Unconventional childhoods make excellent fodder for the big screen. From the holiday-related hijinks of A Christmas Story to the fish-out-of-water humor of Mean Girls to a little classic Swiss Family Robinson fun, kids who have wacky upbringings are consistently fun to watch. (And for those whose experiences as a tyke were even remotely weird, they’re also relatable.) Marrying that lightheartedness with heavier tones and storylines can be tricky, however, as is the case with Maya Forbes’ autobiographical feature, Infinitely Polar Bear. Based on Forbes’ own experiences growing up with a manic-depressive father, the film lightly fictionalizes parts of her childhood to bring her unconventional upbringing to the big screen, with results that are mostly mixed, but beautifully portrayed.
Snappy editing from Michael R. Miller and a period-appropriate soundtrack keep the film moving along quickly, but both are particularly important during the film’s opening moments, which use quick cuts and cool sounds to steep the audience in the world of the Forbes family. Boston resident Cameron (Mark Ruffalo) has been diagnosed with manic depression, and while his longtime illness has made it difficult for him to hold down a job, it didn’t stop him from snagging a loving wife, Maggie (Zoe Saldana), and a couple of adoring kids. As the film opens, however, Cam’s inability to provide for his family has placed so much stress on him that he breaks down, forcing Maggie to make tough decisions about the future of their family, financial and otherwise.
Forbes juggles tone not just from sequence to sequence, but within single scenes, affording viewers a truncated, though well-intentioned, peek inside the ever-changing temperature of her own family life. Cam zings between highs and lows throughout the film. The ebbs and flows of his illness occasionally slow, but they’re never entirely eradicated. Ruffalo’s performance verges on the broad and theatrical, all the better to approximate the histrionics that seem so essential to Cam’s personality, but it gets better, gentler, and more refined as the film goes on.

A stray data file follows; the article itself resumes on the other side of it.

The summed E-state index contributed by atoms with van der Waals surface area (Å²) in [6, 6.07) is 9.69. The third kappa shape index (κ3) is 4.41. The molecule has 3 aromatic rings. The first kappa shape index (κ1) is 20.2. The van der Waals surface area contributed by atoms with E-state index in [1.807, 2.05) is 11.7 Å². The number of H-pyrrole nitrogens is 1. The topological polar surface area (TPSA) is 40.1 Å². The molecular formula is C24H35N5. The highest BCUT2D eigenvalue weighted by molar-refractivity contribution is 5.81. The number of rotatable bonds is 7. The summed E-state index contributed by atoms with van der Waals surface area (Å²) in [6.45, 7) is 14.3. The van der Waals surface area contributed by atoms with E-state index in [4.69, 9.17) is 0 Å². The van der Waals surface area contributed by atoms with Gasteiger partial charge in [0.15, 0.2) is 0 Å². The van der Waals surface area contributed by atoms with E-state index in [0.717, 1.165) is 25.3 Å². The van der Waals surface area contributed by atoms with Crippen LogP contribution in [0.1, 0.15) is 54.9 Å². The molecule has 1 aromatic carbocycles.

The dueling parents are often saddled with an uncomfortable, constantly evolving good-cop/bad-cop dynamic, at least in their children’s eyes. And while Ruffalo’s part is more outwardly complicated, Saldana’s understated performance holds Infinitely Polar Bear together. (The film, which takes place in the late 1970s, also sets up commentary on their reversed gender roles, and while that does result in a very funny dinnertime conversation between Cam and Maggie as their gobsmacked daughters look on, it does feel shoehorned-in alongside all the other issues constantly threatening the family.)
Once Cam emerges from the fog of his breakdown—and some heavy drugs that dull him down and fatten him up—an underemployed Maggie hatches a plan: She’ll go to New York City to get her MBA at Columbia, which will hopefully allow her to grab a better job once she’s graduated. Meanwhile, Cam will move into their squished apartment to care for the girls. Although Maggie’s decision to head off to school makes sense in the grand scheme of things—she’s attempting to cobble together a better future for her daughters, who have already had their fair share of upheaval and disappointment—in practice, it’s nothing short of insane. Cam, despite his good intentions and his desire for stability, isn’t cut out to be the primary caregiver, and the film makes no good argument to the contrary. At best, he’s a fun dad; at worst, he’s ill.
The routine of caring for his daughters proves overwhelming, and Cam stumbles back into bad habits and bad thoughts with startling regularity. Changes are small, and victories, like Cam simply becoming more pragmatic than his children when it comes to domestic matters (like what kind of car they should own), are hard-won and believable. Forbes’ film is unencumbered by the sort of clichés so often represented in other films about mental illness, and although Forbes’ grasp on tone frequently wobbles, it never falls over.
As good as Ruffalo and Saldana are, the best parts of the film are the lovely, unpretentious performances by Imogene Wolodarsky (Forbes’ daughter) and Ashley Aufderheide as Cam and Maggie’s daughters. The charming pair believably flits between admiration and exasperation for both of their complicated parents, shifting allegiances, big tantrums, and all. The duo exhibit two of the best child performances of the year, and their ability to grapple with the film’s heavy subject matter and light tone in equal measure are more successful than the film’s ability to do the same thing.